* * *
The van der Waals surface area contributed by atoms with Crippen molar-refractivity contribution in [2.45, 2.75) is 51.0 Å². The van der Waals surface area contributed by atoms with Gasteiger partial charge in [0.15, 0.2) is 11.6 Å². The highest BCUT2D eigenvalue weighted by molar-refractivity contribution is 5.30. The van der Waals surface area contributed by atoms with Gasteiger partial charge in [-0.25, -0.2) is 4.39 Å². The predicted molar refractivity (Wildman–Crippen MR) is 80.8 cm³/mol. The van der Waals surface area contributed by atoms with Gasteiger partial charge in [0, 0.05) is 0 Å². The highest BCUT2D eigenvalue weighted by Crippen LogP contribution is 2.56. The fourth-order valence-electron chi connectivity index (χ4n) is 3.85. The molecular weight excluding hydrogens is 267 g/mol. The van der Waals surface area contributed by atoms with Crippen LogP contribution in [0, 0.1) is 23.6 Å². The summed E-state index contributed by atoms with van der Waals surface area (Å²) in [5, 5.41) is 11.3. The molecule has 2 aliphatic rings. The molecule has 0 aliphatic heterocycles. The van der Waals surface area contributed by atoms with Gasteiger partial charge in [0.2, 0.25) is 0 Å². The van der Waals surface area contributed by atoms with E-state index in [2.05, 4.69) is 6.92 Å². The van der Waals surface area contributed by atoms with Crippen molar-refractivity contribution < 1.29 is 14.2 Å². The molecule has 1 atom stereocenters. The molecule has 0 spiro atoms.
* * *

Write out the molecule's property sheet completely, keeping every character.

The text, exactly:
The van der Waals surface area contributed by atoms with Crippen molar-refractivity contribution in [2.45, 2.75) is 51.0 Å². The van der Waals surface area contributed by atoms with Gasteiger partial charge in [0.15, 0.2) is 11.6 Å². The highest BCUT2D eigenvalue weighted by molar-refractivity contribution is 5.30. The van der Waals surface area contributed by atoms with Gasteiger partial charge in [-0.25, -0.2) is 4.39 Å². The predicted molar refractivity (Wildman–Crippen MR) is 80.8 cm³/mol. The van der Waals surface area contributed by atoms with Gasteiger partial charge in [0, 0.05) is 0 Å². The highest BCUT2D eigenvalue weighted by Crippen LogP contribution is 2.56. The fourth-order valence-electron chi connectivity index (χ4n) is 3.85. The molecular weight excluding hydrogens is 267 g/mol. The van der Waals surface area contributed by atoms with Crippen LogP contribution in [0, 0.1) is 23.6 Å². The summed E-state index contributed by atoms with van der Waals surface area (Å²) in [5, 5.41) is 11.3. The molecule has 2 aliphatic rings. The molecule has 0 aliphatic heterocycles. The van der Waals surface area contributed by atoms with Gasteiger partial charge in [0.2, 0.25) is 0 Å². The van der Waals surface area contributed by atoms with E-state index in [2.05, 4.69) is 6.92 Å². The van der Waals surface area contributed by atoms with Crippen molar-refractivity contribution < 1.29 is 14.2 Å². The molecule has 1 atom stereocenters. The molecule has 0 spiro atoms.